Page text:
As he nighed the stream, his heart began to thump; he chied up, huever, all his will, yave his horse ten kicks in the ribs, and fanded to rush cwickly thwares the bridge; but instead of starting forward, the thwire old deer made a sideways swing, and ran broadside ayenst the edder. Ickabod, whose fears waxt with the fristing, firked the lines on the other side, and kickt lustily with the wither foot: it was all for nought; his steed started, it is trew, but it was only to dive to the wither side of the road into a thicket of brambels and aldershrubs. The teacher nu bestowed bo whip and heel on the starveling ribs of old Gundust, who rushed forward, sniffelling and snorting, but came to a stand right by the bridge, with a cwickness that had nearly sent his rider sprawling over his head. Right at this brightom a plashy stamp by the side of the bridge fanged the keen ear of Ickabod. In the dark shadow of the grove, on the edge of the brook, he beheld sumthing ettinish, misshapen and kithing. It stirred not, but looked gathered up in the gloom, like sum great fivel ready to spring itself on the wayfarer.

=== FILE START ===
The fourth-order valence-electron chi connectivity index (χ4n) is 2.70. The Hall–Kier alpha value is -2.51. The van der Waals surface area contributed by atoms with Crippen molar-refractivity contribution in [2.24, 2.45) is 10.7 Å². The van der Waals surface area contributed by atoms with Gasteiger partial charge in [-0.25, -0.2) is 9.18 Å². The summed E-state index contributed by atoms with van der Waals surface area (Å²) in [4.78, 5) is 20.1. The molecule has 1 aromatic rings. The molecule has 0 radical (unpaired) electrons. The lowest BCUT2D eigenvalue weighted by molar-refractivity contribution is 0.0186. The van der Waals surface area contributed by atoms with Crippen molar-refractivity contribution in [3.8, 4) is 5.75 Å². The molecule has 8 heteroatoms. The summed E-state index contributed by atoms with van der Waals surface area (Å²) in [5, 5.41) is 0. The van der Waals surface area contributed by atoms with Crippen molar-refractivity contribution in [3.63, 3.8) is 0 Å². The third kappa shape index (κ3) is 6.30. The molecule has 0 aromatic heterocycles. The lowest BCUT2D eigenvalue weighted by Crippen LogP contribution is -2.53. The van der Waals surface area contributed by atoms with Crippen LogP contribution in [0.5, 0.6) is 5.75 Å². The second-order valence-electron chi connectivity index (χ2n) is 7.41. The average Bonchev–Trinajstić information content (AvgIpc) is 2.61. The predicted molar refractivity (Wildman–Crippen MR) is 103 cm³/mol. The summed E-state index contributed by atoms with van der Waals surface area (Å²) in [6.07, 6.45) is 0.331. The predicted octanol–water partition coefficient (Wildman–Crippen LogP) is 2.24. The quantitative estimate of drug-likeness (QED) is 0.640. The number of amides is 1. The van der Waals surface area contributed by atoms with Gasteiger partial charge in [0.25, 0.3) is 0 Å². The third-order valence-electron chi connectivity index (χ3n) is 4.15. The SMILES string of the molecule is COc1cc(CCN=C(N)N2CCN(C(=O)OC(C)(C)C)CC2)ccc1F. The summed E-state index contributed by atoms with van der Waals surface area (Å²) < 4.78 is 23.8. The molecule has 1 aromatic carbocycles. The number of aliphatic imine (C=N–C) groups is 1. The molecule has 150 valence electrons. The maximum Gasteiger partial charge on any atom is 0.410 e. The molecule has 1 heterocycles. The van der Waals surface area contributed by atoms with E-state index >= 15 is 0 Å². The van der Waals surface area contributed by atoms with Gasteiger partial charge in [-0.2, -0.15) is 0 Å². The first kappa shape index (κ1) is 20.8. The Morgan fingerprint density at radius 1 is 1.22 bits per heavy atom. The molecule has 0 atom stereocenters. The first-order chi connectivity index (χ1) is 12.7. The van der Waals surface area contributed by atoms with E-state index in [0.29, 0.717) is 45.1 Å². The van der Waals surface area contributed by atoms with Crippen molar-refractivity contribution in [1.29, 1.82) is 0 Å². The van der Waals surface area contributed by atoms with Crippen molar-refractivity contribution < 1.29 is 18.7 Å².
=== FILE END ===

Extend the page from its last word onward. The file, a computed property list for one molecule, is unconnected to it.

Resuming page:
Ickabod, hoo had no list for þiss ferly midnite siþer, and beþawt himself of þe rose of Brom Bones wiþ þe Riding Hessman, nuw cwickened his steed in hopes of leafing him behind. Þe fremmedling, huwefer, cwickened his horse to an efen step. Ickabod pulled up, and fell into a walk, þinking to slip behind,—þe oþer slowed as well. His hart began to sink wiþin him; he fanded to pick up his salm, but his þirsty tung clofe to þe roof of his muþe, and he cood not utter a werd. þare was sumþing in þe moody and dogged stillness of þiss stiþe siþer þat was runy and fritening. It was soon fearfully reced. On climbing a rising grund, whice brawt þe ansen of his siþer stark ayenst þe hefens, ettinisce in hiþe, and husced in a loþ, Ickabod was fearstruck on ayetting þat he was hedless!—but his brow was still hiþened on ayetting þat þe hed, whice scood haf rested on his scolders, was born before him on þe knap of his saddel! His brow rose to ormood; he rained a scure of kicks and blows upon Gundust, hoping by a swift scriþing to yeafe his siþer þe slip; but þe dwimmer started full leap wiþ him. Away, þen, hie rusced þro þick and þin; stones flying and sparks leeming at efery step. Ickabods þin cloþing fluttered in þe lift, as he strawt his long lank boddy away ofer his horses hed, in þe keenness of his flite.